Reference and Identity in Public Discourses

Editors
| Vienna University of Economics and Business
| Tampere University
HardboundAvailable
ISBN 9789027204202 | EUR 95.00 | USD 143.00
 
e-Book
ISBN 9789027262059 | EUR 95.00 | USD 143.00
 
This volume explores the concepts of reference and identity in public discourses. Its contributions study discourse-specific reference and labelling patterns, both from a historical and present-day perspective, and discuss their impact on self- and other-representation in the construction of identity. They combine multiple methodological approaches, including corpus-based quantitative as well as qualitative ones, and apply them to a range of text types that are or were (intended to be) public, such as letters, newspapers, parliamentary debates, and online communication in the form of reader comments, discussion pages, and tweets. In addition to English, the languages studied include Polish as well as European and Latin American Spanish. The volume is aimed at researchers from different research paradigms in linguistics and related disciplines, such as media communication or the social and cultural sciences, who are interested in the interplay of reference and identity.
[Pragmatics & Beyond New Series, 306]  2019.  vi, 284 pp.
Publishing status: Available
Table of Contents
Pragmatic explorations of reference and identity in public discourses
Minna Nevala and Ursula Lutzky
1–16
Part I. Public discourses in the history of English
Two miserable creatures or those atrocious criminals? : Evaluative reference in the Mannings murder reporting
Minna Nevala
19–41
The Prince and the Sassenach: Constructing group homogeneity through labels (and anachronisms) in Late Modern times and beyond
Marina Dossena
43–65
“Right trusty and well-beloved”: The socio-pragmatics of gender, power and stance in sixteenth-century English letters
Imogen Marcus and Mel Evans
67–96
Kinship references in the British Parliament, 1800–2005
Jukka Tyrkkö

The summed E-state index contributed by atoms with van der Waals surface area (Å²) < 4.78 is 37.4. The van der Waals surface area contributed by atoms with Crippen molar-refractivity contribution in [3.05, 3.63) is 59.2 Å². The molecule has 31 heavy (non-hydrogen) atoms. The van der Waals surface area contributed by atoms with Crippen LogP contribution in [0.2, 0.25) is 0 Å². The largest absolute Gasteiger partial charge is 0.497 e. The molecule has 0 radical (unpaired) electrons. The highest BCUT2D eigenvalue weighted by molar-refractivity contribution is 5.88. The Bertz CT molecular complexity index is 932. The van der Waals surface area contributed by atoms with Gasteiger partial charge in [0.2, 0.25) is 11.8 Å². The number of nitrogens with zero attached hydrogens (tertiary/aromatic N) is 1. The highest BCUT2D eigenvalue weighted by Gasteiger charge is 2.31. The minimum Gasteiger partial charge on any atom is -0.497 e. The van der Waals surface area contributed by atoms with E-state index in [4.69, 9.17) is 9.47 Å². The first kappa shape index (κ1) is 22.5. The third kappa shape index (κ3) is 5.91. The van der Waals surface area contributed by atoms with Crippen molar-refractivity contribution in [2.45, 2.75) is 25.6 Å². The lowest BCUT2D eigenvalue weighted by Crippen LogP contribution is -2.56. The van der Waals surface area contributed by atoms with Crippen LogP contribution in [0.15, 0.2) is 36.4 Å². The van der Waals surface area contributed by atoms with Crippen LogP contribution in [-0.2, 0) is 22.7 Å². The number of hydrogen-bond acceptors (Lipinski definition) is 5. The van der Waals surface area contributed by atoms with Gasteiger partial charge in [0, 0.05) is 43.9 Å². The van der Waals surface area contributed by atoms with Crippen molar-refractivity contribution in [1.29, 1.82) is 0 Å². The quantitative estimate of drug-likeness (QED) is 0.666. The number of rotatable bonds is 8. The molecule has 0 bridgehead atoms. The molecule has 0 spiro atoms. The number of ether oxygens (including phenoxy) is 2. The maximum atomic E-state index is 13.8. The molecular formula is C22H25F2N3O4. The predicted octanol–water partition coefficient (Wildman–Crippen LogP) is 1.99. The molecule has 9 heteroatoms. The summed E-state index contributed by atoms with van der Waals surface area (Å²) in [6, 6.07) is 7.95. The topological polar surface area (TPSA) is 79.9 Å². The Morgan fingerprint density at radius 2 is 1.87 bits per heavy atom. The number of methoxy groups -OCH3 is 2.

97–124
Part II. Public discourses in Present-Day English
“Thanks for the donds”: A corpus linguistic analysis of topic-based communities in the comment section of The Guardian
Andrew Kehoe and Matt Gee
127–158
From ‘country’ to ‘confederation’ – debating terms of reference for the EU on a Wikipedia talk page
Susanne Kopf
159–180
After we #VoteLeave we can #TakeControl: Political campaigning and imagined collectives on Twitter before the Brexit vote
Sylvia Jaworska and Tigran Sogomonian
181–202
Part III. Public discourses around the world
To be or not to be … a patient: Identity construction of healthcare professionals and patients in public online diabetes-related interaction
Barbara De Cock
205–225
What’s in a diminutive?: The pragmatics of the Spanish diminutive in a televised political interview and its reverberations in online comments
Bettina Kluge
227–249
From Poland to #SanEscobar: On strategies subverting political discourse on Twitter
Nadine Thielemann
251–280
Index
281
“With a strong background provided in the introductory chapter, this volume is accessible, even for those who do not have specialties in Pragmatics, Discourse Analysis, Corpus Linguistics, or Sociolinguistics. [...] This monograph remains an important breakthrough for scholars working in the two interconnected areas of Pragmatics, namely, reference and identity. Because of the detailed and clear introduction, it can certainly be used as a first orientation by those new to the importance of reference terms for identity work.”
Subjects
BIC Subject: CFG – Semantics, Pragmatics, Discourse Analysis
BISAC Subject: LAN009030 – LANGUAGE ARTS & DISCIPLINES / Linguistics / Pragmatics
U.S. Library of Congress Control Number:  2019029452 | Marc record